When Dr. Kohler left Utah in 1887, he settled at Nampa, Idaho, where he once again established a medical practice. He later gave a cemetery to the city of Nampa. In 1907, he made a return visit to his native Mifflin County, Pennsylvania. There he met again his eldest son, William, by now also a doctor. They had not seen each other in thirty-five years. He also visited Rush and the grandchildren he had never seen. The lure of the West called him again and he returned to Nampa. There, on January 1, 1908, he died.


One wonders what would have happened if the Salt Lake Daily Herald had left the Medical College of Utah alone. It was not well established and may well have died on the vine. On the other hand it might possibly have brought an effective medical education program to Utah twenty-five years sooner than it actually arrived. The student who reads the files of the Herald, only recently made available through microfilming, is impressed with the fact that it was a crusading newspaper, vigorously attacking many institutions. It often reflected the sentiments of the Mormon people, even though it was not officially an organ of the church. In its crusade against the Medical College it may well have been expressing the vestigal bitterness of many members of the church towards medicine. The turn toward acceptance of orthodox medicine had only been made a dozen years before.(19)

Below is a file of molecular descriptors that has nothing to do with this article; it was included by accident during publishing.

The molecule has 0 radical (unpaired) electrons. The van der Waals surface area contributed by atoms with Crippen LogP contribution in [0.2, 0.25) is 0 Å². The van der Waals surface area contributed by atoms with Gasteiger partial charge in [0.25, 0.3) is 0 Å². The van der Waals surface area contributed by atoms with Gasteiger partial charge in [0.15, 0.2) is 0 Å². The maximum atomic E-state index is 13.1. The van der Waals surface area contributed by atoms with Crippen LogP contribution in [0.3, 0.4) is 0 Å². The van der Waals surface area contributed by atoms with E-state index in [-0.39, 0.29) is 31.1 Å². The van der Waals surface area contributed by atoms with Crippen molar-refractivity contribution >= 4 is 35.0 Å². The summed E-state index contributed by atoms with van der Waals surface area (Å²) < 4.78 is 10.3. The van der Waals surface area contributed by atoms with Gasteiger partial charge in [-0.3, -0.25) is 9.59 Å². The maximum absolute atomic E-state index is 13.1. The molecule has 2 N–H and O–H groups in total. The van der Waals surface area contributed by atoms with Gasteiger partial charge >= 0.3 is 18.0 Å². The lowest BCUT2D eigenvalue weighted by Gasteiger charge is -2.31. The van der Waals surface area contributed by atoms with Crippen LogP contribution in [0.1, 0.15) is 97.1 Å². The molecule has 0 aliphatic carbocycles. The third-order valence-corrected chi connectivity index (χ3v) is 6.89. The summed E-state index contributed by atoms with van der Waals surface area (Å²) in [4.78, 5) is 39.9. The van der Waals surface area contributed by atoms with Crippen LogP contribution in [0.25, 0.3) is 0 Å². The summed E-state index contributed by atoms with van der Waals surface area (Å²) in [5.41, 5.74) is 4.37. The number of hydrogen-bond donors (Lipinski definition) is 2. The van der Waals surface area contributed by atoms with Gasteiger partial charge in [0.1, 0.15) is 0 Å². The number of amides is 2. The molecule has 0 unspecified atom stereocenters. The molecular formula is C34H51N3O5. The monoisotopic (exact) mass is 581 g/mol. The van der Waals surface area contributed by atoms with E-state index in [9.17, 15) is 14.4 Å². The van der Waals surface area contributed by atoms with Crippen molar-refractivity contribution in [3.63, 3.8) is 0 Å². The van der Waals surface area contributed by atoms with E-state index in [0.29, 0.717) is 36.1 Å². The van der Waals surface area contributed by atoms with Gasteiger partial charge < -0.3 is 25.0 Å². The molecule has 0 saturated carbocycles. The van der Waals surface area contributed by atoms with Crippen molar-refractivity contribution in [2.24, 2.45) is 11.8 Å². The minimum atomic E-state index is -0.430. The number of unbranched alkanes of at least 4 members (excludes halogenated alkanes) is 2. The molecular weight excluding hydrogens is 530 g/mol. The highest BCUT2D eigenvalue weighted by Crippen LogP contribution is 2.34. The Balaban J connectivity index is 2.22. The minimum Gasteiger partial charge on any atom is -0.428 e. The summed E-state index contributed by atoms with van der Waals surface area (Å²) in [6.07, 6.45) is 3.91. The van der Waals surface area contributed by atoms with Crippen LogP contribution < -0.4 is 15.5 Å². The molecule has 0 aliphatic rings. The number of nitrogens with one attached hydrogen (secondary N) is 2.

*Mr. Divett is librarian of the Library of Medical Sciences at the University of New Mexico. This article is based on one which appeared in the Bulletin of the Medical Library Association, XLVIII (January, 1960). All photographs in the article are courtesy the author.

1. American Medical Directory (1st ed. to 20th ed., Chicago, 1906-1958).
2. Robert T. Divett, "The Medical College of Utah at Morgan," B.M.L.A., XLVIII, 1-10.
3. T. J. Griffith, "Brief Sketches of Some Old Time Doctors Who Lived in Vevay and Practiced Medicine There More Than Half a Century Ago," The Vevay Reveille-Enterprise, September 5, 1929, p. l, 8.
4. Ibid.
5. S. Francis, "The Medical College; a Reliable Statement," Salt Lake Daily Herald, August 3, 1882, p. 5.
6. Ibid.
7. Ibid.
8. Biography of Emeline Grover Rich and sketches of Her Eight Children (Privately published, Logan, 1954), 12-16.
9. The manuscript biographical sketch of Emeline Grover Rich dictated by her to George Q. Rich, is now in the possession of Mrs. Polly R. Griffin, Salt Lake City.
10. Personal communication between the author and Miss Edith Rich, Salt Lake City.
11. John Henry Evans, Charles Coulson Rich, Pioneer Builder of the West (New York, 1936), 105.
12. Personal communication between the author and Edward J. Rich, M.D., Ogden.
13. Griffith, "Brief Sketches," Vevay Reveille-Enterprise.
14. "What Is It?" Daily Herald, July 27, 1882, p. 4. "Medical College of Utah: Who Ever Heard of the Institution?" ibid., 8.
15. Ibid., July 28, 1882, p. 4.
16. W. B. Parkinson, "That Medical College; A Bishop Endorses the Institution," ibid., July 30, 1882, p. 1.
17. Ibid., 4.
18. Ibid., August 26, 1882, p. 4.
19. See a coming article by the author entitled "Medicine and the Mormons," in the January, 1963, issue of the Bulletin of the Medical Library Association.